Gamma-Linolenic Acid (GLA)

Gamma-Linolenic Acid (GLA) evening primrose oil (EPO)

Gamma-Linolenic Acid (GLA) evening primrose oil (EPO)
Overview
Gamma-linolenic acid (GLA) is an essential fatty acid (EFA) in the omega-6 family that is found primarily in plant-based oils. EFAs are essential to human health but cannot be made in the body. For this reason, they must be obtained from food. EFAs are needed for normal brain function, growth and development, bone health, stimulation of skin and hair growth, regulation of metabolism, and maintenance of reproductive processes.
Linoleic acid (LA), another omega-6 fatty acid, is found in cooking oils and processed foods and converted to GLA in the body. GLA is then broken down to arachidonic acid (AA) and/or another substance called dihomogamma-liolenic acid (DGLA). AA can also be consumed directly from meat, and GLA is available directly from evening primrose oil (EPO), black currant seed oil, and borage oil. Most of these oils also contain some linoleic acid.
 
The average North American diet provides more than 10 times the necessary amount of linoleic acid and tends to have too much omega-6 fatty acids compared to omega-3 fatty acids, another important class of EFAs. In fact, for optimum health, the ratio of omega-6 to omega-3 fatty acids should be between 1:1 and 4:1. The typical North American and Israeli diets are usually in the range of 11:1 to 30:1. This imbalance contributes to the development of long-term diseases such as heart disease, cancer, asthma, arthritis, and depression as well as, possibly, increased risk of infection.
 
Interestingly, not all omega-6 fatty acids behave the same. Linoleic acid (not to be confused with alpha-linolenic acid, which is in the omega-3 family) and arachidonic acid (AA) tend to be unhealthy because they promote inflammation, thereby increasing the risk of the diseases mentioned when consumed in excess. In contrast, GLA may actually reduce inflammation.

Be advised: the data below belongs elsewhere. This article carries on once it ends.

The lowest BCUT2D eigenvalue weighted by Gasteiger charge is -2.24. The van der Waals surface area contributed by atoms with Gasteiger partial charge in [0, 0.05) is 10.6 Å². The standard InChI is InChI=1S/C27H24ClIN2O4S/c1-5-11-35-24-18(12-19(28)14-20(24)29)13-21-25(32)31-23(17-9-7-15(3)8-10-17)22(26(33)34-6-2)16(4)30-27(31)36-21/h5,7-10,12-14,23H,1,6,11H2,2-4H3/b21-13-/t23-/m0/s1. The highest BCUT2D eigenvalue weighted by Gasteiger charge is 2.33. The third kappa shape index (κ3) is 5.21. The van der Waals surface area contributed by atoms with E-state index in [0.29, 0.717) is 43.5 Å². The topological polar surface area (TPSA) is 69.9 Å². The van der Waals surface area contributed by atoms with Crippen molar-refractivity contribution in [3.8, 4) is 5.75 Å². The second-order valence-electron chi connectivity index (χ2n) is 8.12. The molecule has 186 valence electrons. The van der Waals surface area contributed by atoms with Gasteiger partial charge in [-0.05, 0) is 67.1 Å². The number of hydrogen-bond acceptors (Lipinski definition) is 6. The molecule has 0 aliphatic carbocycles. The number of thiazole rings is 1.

Much of the GLA taken from the oils mentioned or as a supplement is not converted to AA, but rather to DGLA. DGLA competes with AA and prevents the negative inflammatory effects that AA would otherwise cause in the body. Having adequate amounts of certain nutrients in the body (including magnesium, zinc, and vitamins C, B3, and B6) helps to promote the conversion of GLA to DGLA rather than AA.

It is important to know that many experts feel that the science supporting the use of omega-3 fatty acids to reduce inflammation and prevent diseases is much stronger than the information regarding use of GLA for these purposes. Two important, and most studied, omega-3 fatty acids include eicosopentaenoic acid (EPA) and docosahexaenoic acid (DHA), both found in fish and fish oils.

Uses
Some clinicians and preliminary research suggest that GLA may be useful for the fol

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